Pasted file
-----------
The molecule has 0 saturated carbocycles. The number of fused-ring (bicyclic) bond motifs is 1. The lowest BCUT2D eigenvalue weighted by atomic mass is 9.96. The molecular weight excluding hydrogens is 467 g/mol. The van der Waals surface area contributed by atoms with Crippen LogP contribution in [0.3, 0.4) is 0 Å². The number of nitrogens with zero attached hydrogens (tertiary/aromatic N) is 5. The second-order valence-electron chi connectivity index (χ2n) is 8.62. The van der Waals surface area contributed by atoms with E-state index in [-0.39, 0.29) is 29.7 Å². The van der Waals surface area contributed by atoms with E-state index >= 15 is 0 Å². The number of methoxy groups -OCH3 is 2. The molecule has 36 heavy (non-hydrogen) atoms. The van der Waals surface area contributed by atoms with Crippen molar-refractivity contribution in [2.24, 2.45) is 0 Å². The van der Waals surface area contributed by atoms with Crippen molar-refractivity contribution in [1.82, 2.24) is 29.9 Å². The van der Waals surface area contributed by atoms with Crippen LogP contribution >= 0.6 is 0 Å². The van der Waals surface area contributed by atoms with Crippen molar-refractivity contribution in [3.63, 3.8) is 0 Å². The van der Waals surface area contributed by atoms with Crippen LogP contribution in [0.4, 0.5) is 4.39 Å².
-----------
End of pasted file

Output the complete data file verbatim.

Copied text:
The molecule has 0 saturated carbocycles. The number of fused-ring (bicyclic) bond motifs is 1. The lowest BCUT2D eigenvalue weighted by atomic mass is 9.96. The molecular weight excluding hydrogens is 467 g/mol. The van der Waals surface area contributed by atoms with Crippen LogP contribution in [0.3, 0.4) is 0 Å². The number of nitrogens with zero attached hydrogens (tertiary/aromatic N) is 5. The second-order valence-electron chi connectivity index (χ2n) is 8.62. The van der Waals surface area contributed by atoms with E-state index in [-0.39, 0.29) is 29.7 Å². The van der Waals surface area contributed by atoms with E-state index >= 15 is 0 Å². The number of methoxy groups -OCH3 is 2. The molecule has 36 heavy (non-hydrogen) atoms. The van der Waals surface area contributed by atoms with Crippen molar-refractivity contribution in [2.24, 2.45) is 0 Å². The van der Waals surface area contributed by atoms with Crippen molar-refractivity contribution in [1.82, 2.24) is 29.9 Å². The van der Waals surface area contributed by atoms with Crippen LogP contribution >= 0.6 is 0 Å². The van der Waals surface area contributed by atoms with Crippen molar-refractivity contribution in [3.63, 3.8) is 0 Å². The van der Waals surface area contributed by atoms with Crippen LogP contribution in [0.4, 0.5) is 4.39 Å².